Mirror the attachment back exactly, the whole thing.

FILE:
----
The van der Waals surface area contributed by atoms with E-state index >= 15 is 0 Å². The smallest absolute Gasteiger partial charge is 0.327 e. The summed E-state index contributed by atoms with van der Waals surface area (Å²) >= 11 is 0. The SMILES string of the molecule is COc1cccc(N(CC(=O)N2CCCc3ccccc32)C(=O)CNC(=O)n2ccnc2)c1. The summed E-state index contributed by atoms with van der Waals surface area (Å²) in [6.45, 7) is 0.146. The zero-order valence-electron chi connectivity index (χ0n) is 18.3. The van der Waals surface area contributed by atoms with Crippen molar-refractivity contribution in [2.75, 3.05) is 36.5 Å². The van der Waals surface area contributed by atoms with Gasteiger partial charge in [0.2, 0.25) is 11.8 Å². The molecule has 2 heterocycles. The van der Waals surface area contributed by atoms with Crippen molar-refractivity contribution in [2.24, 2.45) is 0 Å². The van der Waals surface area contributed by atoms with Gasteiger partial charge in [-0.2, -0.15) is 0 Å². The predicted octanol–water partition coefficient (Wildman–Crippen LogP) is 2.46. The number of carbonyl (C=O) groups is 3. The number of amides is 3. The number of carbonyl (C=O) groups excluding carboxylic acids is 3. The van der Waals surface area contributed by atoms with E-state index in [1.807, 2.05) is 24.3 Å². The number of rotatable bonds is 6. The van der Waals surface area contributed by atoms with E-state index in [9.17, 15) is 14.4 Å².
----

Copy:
The van der Waals surface area contributed by atoms with E-state index >= 15 is 0 Å². The smallest absolute Gasteiger partial charge is 0.327 e. The summed E-state index contributed by atoms with van der Waals surface area (Å²) >= 11 is 0. The SMILES string of the molecule is COc1cccc(N(CC(=O)N2CCCc3ccccc32)C(=O)CNC(=O)n2ccnc2)c1. The summed E-state index contributed by atoms with van der Waals surface area (Å²) in [6.45, 7) is 0.146. The zero-order valence-electron chi connectivity index (χ0n) is 18.3. The van der Waals surface area contributed by atoms with Crippen molar-refractivity contribution in [2.75, 3.05) is 36.5 Å². The van der Waals surface area contributed by atoms with Gasteiger partial charge in [0.2, 0.25) is 11.8 Å². The molecule has 2 heterocycles. The van der Waals surface area contributed by atoms with Crippen molar-refractivity contribution in [2.24, 2.45) is 0 Å². The van der Waals surface area contributed by atoms with Gasteiger partial charge in [-0.2, -0.15) is 0 Å². The predicted octanol–water partition coefficient (Wildman–Crippen LogP) is 2.46. The number of carbonyl (C=O) groups is 3. The number of amides is 3. The number of carbonyl (C=O) groups excluding carboxylic acids is 3. The van der Waals surface area contributed by atoms with E-state index in [1.807, 2.05) is 24.3 Å². The number of rotatable bonds is 6. The van der Waals surface area contributed by atoms with E-state index in [9.17, 15) is 14.4 Å².